Soundgarden talk Soundwave 2015 and Superunknown

Having just been announced as Soundwave 2015 headliners, Soundgarden’s Kim Thayil talks to JODY MACGREGOR about what we can expect from their new tour, the 20th anniversary of Superunknown and how he stumbled across drop-D tuning while hanging out with Mudhoney and the Melvins.


Soundgarden’s influence on music in the 1990s is hard to over-state. The Sub Pop label was essentially created to sign them, and the “Seattle sound” common to Nirvana, Alice In Chains, and every grunge band thereafter had its beginnings with them. Their guitarist Kim Thayil is responsible for a lot of the specifics of that sound, as it was his experiments with tuning – especially drop-D tuning for those chunky Sabbath-y riffs – and weird undanceable time signatures that came to define them, and a lot of rock in the ‘90s.

When Soundgarden broke up in 1997 it felt like the end of that era, and the idea of them reuniting seemed impossible. Their singer Chris Cornell formed Audioslave with members of Rage Against The Machine, and then pursued a solo career. Their drummer Matt Cameron joined Pearl Jam. Until it actually happened out of the blue in 2010 no one had any idea a comeback was on the cards.

But two years later they were playing the Big Day Out, and later that year releasing a new album, King Animal. Next year they’ll be in Australia again to headline the Soundwave festival. Right now they’re celebrating the 20th anniversary of their album Superunknown, and when I talk to Kim Thayil he’s in Albuquerque, New Mexico. “If you ever watch Bugs Bunny cartoons they make that joke where he says he should have taken a left at Albuquerque,” Thayil says, “usually when he gets lost. That’s where we are. We’re lost.”

You guys are on the Superunknown 20 tour, right?

Yeah, you know, it’s not really – we’re promoting the album Superunknown 20 but I wouldn’t call it the Superunknown 20 tour. That’s a mistake, a problem that was put forth by publicity and management, but we’re playing songs from all of our albums. Every set we’ll play one or two songs from our new album King Animal, so the focus is not entirely on Superunknown. We did release the album in June but some of the posters and press made it seem like that.

It’s great to hear that you guys are coming back to Australia next year because the last time you were here for the Big Day Out in 2012, that was before King Animal.

Yeah, exactly. Now we have an opportunity to play some of the King Animal material for Australian audiences.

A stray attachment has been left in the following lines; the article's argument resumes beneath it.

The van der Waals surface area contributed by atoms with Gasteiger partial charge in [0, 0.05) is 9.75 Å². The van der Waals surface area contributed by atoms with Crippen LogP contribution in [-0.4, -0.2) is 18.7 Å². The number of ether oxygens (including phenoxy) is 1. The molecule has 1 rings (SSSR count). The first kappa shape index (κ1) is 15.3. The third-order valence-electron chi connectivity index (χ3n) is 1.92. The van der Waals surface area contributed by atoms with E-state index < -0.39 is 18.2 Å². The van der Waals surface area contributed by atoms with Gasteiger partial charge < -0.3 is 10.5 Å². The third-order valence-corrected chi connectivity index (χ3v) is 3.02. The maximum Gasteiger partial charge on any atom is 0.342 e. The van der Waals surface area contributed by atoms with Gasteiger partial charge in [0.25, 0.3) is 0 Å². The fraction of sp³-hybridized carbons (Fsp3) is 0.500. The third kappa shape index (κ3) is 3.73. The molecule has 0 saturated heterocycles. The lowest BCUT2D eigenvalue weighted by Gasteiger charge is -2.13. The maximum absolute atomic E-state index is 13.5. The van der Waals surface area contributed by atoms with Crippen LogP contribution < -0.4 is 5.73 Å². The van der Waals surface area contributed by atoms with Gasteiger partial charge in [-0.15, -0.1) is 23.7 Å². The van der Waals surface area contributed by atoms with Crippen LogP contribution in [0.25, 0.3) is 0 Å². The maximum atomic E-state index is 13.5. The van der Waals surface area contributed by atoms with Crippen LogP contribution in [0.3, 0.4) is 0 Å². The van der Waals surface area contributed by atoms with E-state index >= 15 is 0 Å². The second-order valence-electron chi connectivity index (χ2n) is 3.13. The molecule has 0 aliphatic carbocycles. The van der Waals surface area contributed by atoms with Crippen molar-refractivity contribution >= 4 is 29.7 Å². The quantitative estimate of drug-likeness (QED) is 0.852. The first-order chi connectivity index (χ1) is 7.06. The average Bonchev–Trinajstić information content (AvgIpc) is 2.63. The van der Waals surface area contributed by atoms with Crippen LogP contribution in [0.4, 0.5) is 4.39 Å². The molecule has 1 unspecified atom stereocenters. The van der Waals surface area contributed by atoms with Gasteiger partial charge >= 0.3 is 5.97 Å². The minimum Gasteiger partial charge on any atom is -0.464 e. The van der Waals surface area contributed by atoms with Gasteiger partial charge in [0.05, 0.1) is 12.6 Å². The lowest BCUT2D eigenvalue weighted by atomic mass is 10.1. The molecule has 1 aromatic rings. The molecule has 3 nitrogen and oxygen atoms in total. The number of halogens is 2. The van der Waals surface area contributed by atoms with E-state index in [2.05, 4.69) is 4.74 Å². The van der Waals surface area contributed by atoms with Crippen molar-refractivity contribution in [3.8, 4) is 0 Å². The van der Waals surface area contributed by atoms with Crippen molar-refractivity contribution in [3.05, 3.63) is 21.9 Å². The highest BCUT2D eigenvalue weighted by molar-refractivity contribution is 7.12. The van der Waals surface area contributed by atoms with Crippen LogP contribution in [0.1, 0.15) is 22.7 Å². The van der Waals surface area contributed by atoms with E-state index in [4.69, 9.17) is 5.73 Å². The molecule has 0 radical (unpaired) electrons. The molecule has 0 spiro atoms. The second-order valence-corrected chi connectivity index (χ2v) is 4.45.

Are there any challenges in those new songs, in doing them live?

No, I think we’ve played just about all of them if not all of them live at some point and everything seems to be going smoothly. Of course they’re not going to sound exactly like the record. We have some trombone and trumpet on the song ‘A Thousand Days Before’, and we don’t tour with a brass section.


There’s horns in ‘Black Saturday’ as well, aren’t there?

Yeah, there’s a little bit of a brass section doing a seventh chord, an accent during the chorus. That’s the only difference, we’re not going to be touring with any strings or brass or keyboards or anything.

I’ve always been curious, the banjo in ‘Ty Cobb’, do you play that live?

It’s not actually a banjo, it’s mandolin and mandola. On ‘Ty Cobb’, Chris and Ben [Shepherd, bass] tracked that, they did it in the afternoon before I turned up in the studio, which is odd because I actually have a pretty good history and experience with mandolin being that Soundgarden’s founding bass player, Hiro Yamamoto, was a mandolin player and he taught me mandolin chord scales in exchange for me showing him bass scales. Then he ended up being the founding bass player of Soundgarden, along with myself and Chris. I guess those guys weren’t aware of that at the time, they probably should have remembered that Hiro was a mandolin player and he taught me some, but they did a pretty good job of whipping out some mandolin on ‘Ty Cobb’. On ‘A Thousand Days Before’ on King Animal that’s me playing the mandolin and the mandolin solo there. But we won’t be travelling with brass or any mandolins.

How about spoons? How do you do the spoon solo in ‘Spoonman’?

I simulate it on the guitar by playing close to the bridge and using a slight delay. I didn’t always do that; I’ve been doing that for the past year but back in the day we would occasionally have Artis, the namesake of ‘Spoonman’, he would occasionally come out and play with us live. Just on occasion. And on the rest of the occasions Matt Cameron would do a bit of a drum solo while I did some percussive guitar noises.

One of the things that I’ve heard about you guys as a band is that you’re very self-critical, that when you’re writing songs you’re not afraid to say something sucks. Are there ideas you’ve been worried about bringing up in front of the rest of the band? Some of your songs have pretty out-there things in them.